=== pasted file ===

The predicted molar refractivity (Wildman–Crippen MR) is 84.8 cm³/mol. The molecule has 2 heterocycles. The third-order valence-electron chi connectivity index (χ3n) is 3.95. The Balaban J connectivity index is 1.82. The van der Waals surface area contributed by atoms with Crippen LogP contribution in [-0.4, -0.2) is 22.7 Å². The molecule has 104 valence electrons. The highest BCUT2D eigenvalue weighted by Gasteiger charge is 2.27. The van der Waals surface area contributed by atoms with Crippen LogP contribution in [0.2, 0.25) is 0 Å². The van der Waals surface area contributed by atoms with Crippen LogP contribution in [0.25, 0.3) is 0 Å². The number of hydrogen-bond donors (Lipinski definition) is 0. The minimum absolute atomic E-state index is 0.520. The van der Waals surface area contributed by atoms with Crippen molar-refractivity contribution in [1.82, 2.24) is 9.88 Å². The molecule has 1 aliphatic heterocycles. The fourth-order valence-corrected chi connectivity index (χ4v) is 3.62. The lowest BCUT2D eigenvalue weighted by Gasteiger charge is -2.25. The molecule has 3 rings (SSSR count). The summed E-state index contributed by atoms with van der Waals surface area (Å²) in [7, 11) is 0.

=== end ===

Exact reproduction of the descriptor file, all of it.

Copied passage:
The predicted molar refractivity (Wildman–Crippen MR) is 84.8 cm³/mol. The molecule has 2 heterocycles. The third-order valence-electron chi connectivity index (χ3n) is 3.95. The Balaban J connectivity index is 1.82. The van der Waals surface area contributed by atoms with Crippen LogP contribution in [-0.4, -0.2) is 22.7 Å². The molecule has 104 valence electrons. The highest BCUT2D eigenvalue weighted by Gasteiger charge is 2.27. The van der Waals surface area contributed by atoms with Crippen LogP contribution in [0.2, 0.25) is 0 Å². The van der Waals surface area contributed by atoms with Crippen LogP contribution in [0.25, 0.3) is 0 Å². The number of hydrogen-bond donors (Lipinski definition) is 0. The minimum absolute atomic E-state index is 0.520. The van der Waals surface area contributed by atoms with Crippen molar-refractivity contribution in [1.82, 2.24) is 9.88 Å². The molecule has 1 aliphatic heterocycles. The fourth-order valence-corrected chi connectivity index (χ4v) is 3.62. The lowest BCUT2D eigenvalue weighted by Gasteiger charge is -2.25. The molecule has 3 rings (SSSR count). The summed E-state index contributed by atoms with van der Waals surface area (Å²) in [7, 11) is 0.